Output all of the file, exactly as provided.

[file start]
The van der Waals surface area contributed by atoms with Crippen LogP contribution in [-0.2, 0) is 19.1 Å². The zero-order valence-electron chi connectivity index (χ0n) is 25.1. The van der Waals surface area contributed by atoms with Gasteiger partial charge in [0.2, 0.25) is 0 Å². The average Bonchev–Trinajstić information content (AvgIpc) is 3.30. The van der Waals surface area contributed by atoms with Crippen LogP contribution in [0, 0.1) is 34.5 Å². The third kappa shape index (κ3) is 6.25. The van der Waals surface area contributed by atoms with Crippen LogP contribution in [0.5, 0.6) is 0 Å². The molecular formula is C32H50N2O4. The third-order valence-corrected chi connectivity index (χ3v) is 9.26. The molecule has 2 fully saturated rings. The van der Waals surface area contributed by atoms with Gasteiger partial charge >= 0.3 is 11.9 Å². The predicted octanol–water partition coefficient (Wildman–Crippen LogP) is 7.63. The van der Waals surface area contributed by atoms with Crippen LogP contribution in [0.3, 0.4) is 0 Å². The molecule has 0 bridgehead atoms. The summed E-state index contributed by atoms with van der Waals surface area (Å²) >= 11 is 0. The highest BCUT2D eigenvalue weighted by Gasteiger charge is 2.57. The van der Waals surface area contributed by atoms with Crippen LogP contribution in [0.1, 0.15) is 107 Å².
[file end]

The van der Waals surface area contributed by atoms with Crippen LogP contribution in [-0.2, 0) is 19.1 Å². The zero-order valence-electron chi connectivity index (χ0n) is 25.1. The van der Waals surface area contributed by atoms with Gasteiger partial charge in [0.2, 0.25) is 0 Å². The average Bonchev–Trinajstić information content (AvgIpc) is 3.30. The van der Waals surface area contributed by atoms with Crippen LogP contribution in [0, 0.1) is 34.5 Å². The third kappa shape index (κ3) is 6.25. The van der Waals surface area contributed by atoms with Crippen LogP contribution in [0.5, 0.6) is 0 Å². The molecular formula is C32H50N2O4. The third-order valence-corrected chi connectivity index (χ3v) is 9.26. The molecule has 2 fully saturated rings. The van der Waals surface area contributed by atoms with Gasteiger partial charge >= 0.3 is 11.9 Å². The predicted octanol–water partition coefficient (Wildman–Crippen LogP) is 7.63. The van der Waals surface area contributed by atoms with Crippen LogP contribution in [0.3, 0.4) is 0 Å². The molecule has 0 bridgehead atoms. The summed E-state index contributed by atoms with van der Waals surface area (Å²) >= 11 is 0. The highest BCUT2D eigenvalue weighted by Gasteiger charge is 2.57. The van der Waals surface area contributed by atoms with Crippen LogP contribution in [0.1, 0.15) is 107 Å².